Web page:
As the exhibition Joan Jonas: From Away nears its end, a group of 20 people came together this past week to reflect on Joan Jonas’s work from interdisciplinary perspectives. For this 9th edition of Dissections, we assembled at Studio 303 in the Belgo building. The ambiance in the dance studio was perfectly suited to the exchange of ideas and, ultimately, movement. The particularities that this space (and the objects inhabiting it) offered were complemented by participants’ interest in actively considering the exhibition within and beyond contemporary art research and practice.
It wasn’t speakers’ previous knowledge of, or connections to, Jonas’s work that led to their participation. Rather, it was the links we saw between their diverse practices and the intersecting ideas and sensations evoked in Joan Jonas: From Away — in particular They Come to Us without a Word, the multimedia installation Jonas produced for the 2015 Venice Biennale.
Lyne Bellemare spoke about her experience as a traditional seed grower in a modern age, and brought with her a panier of vegetables harvested that same morning. Among those she presented was the Montreal melon — a variety particularly popular in the 19th century but lead to near extinction with the growth of the city. Lyne told of the string of human relationships that put seeds into her hands for protection, preservation, and growth. This story and its hands-on engagement with the land shed new light on Jonas’s work as it relates to the environment and species at risk of disappearance.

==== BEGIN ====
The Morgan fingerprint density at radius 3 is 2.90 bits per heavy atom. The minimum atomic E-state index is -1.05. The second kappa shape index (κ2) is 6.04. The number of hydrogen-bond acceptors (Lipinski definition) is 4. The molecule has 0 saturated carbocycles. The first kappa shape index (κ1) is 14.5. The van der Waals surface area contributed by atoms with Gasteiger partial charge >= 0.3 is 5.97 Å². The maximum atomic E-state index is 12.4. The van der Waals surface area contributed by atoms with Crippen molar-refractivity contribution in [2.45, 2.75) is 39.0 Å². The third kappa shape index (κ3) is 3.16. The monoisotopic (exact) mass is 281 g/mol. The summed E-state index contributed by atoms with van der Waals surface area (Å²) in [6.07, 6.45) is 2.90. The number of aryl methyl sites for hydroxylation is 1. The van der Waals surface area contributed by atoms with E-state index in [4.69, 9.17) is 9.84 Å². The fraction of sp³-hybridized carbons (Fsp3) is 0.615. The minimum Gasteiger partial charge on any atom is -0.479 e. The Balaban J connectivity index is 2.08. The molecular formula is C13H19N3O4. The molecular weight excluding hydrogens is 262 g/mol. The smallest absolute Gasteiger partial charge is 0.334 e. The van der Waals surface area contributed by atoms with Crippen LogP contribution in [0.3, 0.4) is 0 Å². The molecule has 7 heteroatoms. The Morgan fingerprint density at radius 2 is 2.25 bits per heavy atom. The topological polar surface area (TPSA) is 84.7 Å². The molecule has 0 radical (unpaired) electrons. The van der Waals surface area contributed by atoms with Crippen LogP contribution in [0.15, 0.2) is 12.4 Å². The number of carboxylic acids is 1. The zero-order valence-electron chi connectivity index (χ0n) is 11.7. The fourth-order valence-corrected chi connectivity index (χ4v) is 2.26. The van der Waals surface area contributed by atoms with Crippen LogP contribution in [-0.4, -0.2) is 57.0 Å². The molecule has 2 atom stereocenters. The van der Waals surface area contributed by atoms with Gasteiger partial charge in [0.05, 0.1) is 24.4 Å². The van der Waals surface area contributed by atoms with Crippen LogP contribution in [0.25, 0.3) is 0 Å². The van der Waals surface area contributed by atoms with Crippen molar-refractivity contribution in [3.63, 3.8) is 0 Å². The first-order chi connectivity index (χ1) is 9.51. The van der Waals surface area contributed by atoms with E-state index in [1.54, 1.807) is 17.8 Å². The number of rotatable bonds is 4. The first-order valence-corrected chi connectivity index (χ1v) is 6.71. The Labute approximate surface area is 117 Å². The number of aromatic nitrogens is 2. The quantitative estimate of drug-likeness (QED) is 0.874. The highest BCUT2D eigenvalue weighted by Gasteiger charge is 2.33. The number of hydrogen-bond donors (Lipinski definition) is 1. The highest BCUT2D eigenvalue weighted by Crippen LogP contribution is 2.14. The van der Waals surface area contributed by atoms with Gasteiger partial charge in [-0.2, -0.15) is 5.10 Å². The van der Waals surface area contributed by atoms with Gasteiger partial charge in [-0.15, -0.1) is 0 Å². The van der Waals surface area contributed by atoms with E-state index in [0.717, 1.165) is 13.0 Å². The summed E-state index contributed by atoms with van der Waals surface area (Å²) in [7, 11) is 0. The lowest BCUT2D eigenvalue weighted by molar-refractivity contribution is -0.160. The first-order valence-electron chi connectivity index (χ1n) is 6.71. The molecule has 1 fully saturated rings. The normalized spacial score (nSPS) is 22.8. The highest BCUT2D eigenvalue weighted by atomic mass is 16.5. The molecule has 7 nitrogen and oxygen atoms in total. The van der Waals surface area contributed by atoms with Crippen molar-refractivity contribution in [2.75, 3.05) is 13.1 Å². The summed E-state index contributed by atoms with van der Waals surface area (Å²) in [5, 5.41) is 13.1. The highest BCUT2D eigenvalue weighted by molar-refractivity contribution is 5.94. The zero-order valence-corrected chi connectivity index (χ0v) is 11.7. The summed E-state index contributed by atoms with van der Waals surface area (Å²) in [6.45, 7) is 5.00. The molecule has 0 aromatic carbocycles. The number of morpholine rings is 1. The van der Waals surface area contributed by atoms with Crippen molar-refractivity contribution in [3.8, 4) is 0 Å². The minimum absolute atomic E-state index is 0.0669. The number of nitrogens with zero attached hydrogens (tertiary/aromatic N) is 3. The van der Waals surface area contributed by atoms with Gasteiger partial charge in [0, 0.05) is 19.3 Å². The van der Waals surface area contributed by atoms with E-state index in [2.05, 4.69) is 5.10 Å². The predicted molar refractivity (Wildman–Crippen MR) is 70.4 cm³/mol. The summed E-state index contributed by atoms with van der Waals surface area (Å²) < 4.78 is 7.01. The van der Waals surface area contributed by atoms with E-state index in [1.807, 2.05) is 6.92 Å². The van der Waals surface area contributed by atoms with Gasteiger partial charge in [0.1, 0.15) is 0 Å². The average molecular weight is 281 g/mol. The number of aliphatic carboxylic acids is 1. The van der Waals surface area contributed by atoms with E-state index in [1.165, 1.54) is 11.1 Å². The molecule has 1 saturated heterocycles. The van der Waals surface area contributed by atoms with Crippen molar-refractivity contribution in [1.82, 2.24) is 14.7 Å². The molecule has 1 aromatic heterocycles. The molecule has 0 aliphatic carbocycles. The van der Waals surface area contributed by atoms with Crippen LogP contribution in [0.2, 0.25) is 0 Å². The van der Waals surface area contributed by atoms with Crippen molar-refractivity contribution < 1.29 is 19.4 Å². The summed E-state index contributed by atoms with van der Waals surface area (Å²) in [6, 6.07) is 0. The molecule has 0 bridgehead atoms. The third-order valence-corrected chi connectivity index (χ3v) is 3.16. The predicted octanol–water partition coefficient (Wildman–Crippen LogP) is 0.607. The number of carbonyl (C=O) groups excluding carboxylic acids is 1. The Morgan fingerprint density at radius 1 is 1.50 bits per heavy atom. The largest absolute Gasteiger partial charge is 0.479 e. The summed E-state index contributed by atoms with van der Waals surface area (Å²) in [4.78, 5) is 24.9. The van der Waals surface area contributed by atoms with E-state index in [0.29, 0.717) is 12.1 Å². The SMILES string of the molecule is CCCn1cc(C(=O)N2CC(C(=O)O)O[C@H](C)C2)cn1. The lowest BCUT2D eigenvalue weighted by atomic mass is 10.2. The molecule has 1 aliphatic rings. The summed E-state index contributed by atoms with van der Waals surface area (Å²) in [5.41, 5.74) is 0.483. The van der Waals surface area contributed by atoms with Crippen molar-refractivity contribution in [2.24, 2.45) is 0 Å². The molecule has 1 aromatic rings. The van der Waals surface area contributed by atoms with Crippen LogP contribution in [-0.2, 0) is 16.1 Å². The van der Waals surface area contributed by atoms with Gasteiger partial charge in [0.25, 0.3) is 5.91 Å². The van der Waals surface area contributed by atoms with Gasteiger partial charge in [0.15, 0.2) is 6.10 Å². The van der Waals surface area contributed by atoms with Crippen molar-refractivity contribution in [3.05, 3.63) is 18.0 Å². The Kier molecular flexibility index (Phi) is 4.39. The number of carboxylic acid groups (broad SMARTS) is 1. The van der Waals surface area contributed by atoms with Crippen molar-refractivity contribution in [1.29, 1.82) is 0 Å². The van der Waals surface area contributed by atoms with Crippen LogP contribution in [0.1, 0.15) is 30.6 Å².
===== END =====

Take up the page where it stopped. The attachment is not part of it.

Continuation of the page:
Places emerge out of the articulation of our embodied and socially entangled experiences with nonhuman phenomena and contexts; they shape and are shaped by the conversations we weave with space, time, and matter. 
– Thinking With Water
Written by speaker Cecilia Chen, the above text speaks to Jonas’s practice of taking over a space and to the relationships that unfold with and between various ‘nonhuman’ phenomena (be they forces of nature, animals, or inanimate everyday objects) inside it. An architect and communications scholar, Cecilia theorized water – its responsiveness, memory, and history, among other things – in the context of mapping urban waterways through personal, cultural, and physical geographies. Interdisciplinary artist and educator Emily Rose Michaud, a collaborator and fellow contributor to the publication Thinking With Water, situated her own practice at the meeting place of art making, ecology, and community building. Examples of her work highlighted the relational and temporal quality of her work, as well as her long-time affinity with Jonas’s practice.
Equally engaged by questions of place and movement, Mariko Tanabe brought us back to human phenomena. After discussing her professional trajectory in dance, performance, and somatic education and therapy, Mariko invited everyone to take a break, remove their shoes, and move around. Table, chairs, and microphones were pushed aside as the group slowly began to inhabit the space in new ways. With Mariko guiding us in a series of movement exercises, we walked, focused on our bodies, connected with ourselves and with those around us. We closed our eyes and let our skin guide our gestures.
Seeds. Water. Maps. The Body. Space. Place: All elements moving through the exhibition, Dissections: Joan Jonas revealed new, myriad links – both expected and unexpected – between them.
Amanda Beattie and Emily Keenlyside
Photo credits: Marc-Olivier Bécotte (event documentation). Emily Rose Michaud (artist’s work).